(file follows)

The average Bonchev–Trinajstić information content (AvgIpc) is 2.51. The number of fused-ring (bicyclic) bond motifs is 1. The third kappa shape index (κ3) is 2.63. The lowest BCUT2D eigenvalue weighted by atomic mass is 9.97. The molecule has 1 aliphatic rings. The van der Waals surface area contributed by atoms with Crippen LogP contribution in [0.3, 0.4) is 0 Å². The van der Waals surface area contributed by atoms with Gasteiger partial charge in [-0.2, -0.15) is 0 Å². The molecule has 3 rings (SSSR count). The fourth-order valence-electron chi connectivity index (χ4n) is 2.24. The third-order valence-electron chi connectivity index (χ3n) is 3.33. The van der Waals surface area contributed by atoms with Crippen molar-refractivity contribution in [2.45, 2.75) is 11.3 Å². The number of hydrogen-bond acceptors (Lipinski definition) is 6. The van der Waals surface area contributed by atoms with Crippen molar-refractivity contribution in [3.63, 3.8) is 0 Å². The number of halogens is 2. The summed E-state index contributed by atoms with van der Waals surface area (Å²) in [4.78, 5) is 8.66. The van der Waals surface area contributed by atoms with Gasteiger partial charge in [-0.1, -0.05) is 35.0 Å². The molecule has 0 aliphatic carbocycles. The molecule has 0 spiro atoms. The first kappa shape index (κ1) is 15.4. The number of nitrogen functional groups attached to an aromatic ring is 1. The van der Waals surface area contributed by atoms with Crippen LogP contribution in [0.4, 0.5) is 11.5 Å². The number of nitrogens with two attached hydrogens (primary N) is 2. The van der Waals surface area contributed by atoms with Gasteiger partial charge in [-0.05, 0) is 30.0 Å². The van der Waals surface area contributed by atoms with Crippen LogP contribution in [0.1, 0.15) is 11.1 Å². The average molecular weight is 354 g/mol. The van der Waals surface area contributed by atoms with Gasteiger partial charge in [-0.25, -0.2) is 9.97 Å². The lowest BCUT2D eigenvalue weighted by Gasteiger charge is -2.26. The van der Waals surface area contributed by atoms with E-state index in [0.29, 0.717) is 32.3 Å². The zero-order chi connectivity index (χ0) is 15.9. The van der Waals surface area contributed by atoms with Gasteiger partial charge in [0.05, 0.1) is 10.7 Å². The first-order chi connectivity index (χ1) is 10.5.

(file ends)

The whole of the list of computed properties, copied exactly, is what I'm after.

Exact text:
The average Bonchev–Trinajstić information content (AvgIpc) is 2.51. The number of fused-ring (bicyclic) bond motifs is 1. The third kappa shape index (κ3) is 2.63. The lowest BCUT2D eigenvalue weighted by atomic mass is 9.97. The molecule has 1 aliphatic rings. The van der Waals surface area contributed by atoms with Crippen LogP contribution in [0.3, 0.4) is 0 Å². The van der Waals surface area contributed by atoms with Gasteiger partial charge in [-0.2, -0.15) is 0 Å². The molecule has 3 rings (SSSR count). The fourth-order valence-electron chi connectivity index (χ4n) is 2.24. The third-order valence-electron chi connectivity index (χ3n) is 3.33. The van der Waals surface area contributed by atoms with Crippen molar-refractivity contribution in [2.45, 2.75) is 11.3 Å². The number of hydrogen-bond acceptors (Lipinski definition) is 6. The van der Waals surface area contributed by atoms with Crippen molar-refractivity contribution in [3.63, 3.8) is 0 Å². The number of halogens is 2. The summed E-state index contributed by atoms with van der Waals surface area (Å²) in [4.78, 5) is 8.66. The van der Waals surface area contributed by atoms with Gasteiger partial charge in [-0.1, -0.05) is 35.0 Å². The molecule has 0 aliphatic carbocycles. The molecule has 0 spiro atoms. The first kappa shape index (κ1) is 15.4. The number of nitrogen functional groups attached to an aromatic ring is 1. The van der Waals surface area contributed by atoms with Crippen LogP contribution in [0.4, 0.5) is 11.5 Å². The number of nitrogens with two attached hydrogens (primary N) is 2. The van der Waals surface area contributed by atoms with Gasteiger partial charge in [-0.05, 0) is 30.0 Å². The van der Waals surface area contributed by atoms with Crippen LogP contribution in [0.1, 0.15) is 11.1 Å². The average molecular weight is 354 g/mol. The van der Waals surface area contributed by atoms with Gasteiger partial charge in [-0.25, -0.2) is 9.97 Å². The lowest BCUT2D eigenvalue weighted by Gasteiger charge is -2.26. The van der Waals surface area contributed by atoms with E-state index in [0.29, 0.717) is 32.3 Å². The zero-order chi connectivity index (χ0) is 15.9. The van der Waals surface area contributed by atoms with Gasteiger partial charge in [0.05, 0.1) is 10.7 Å². The first-order chi connectivity index (χ1) is 10.5.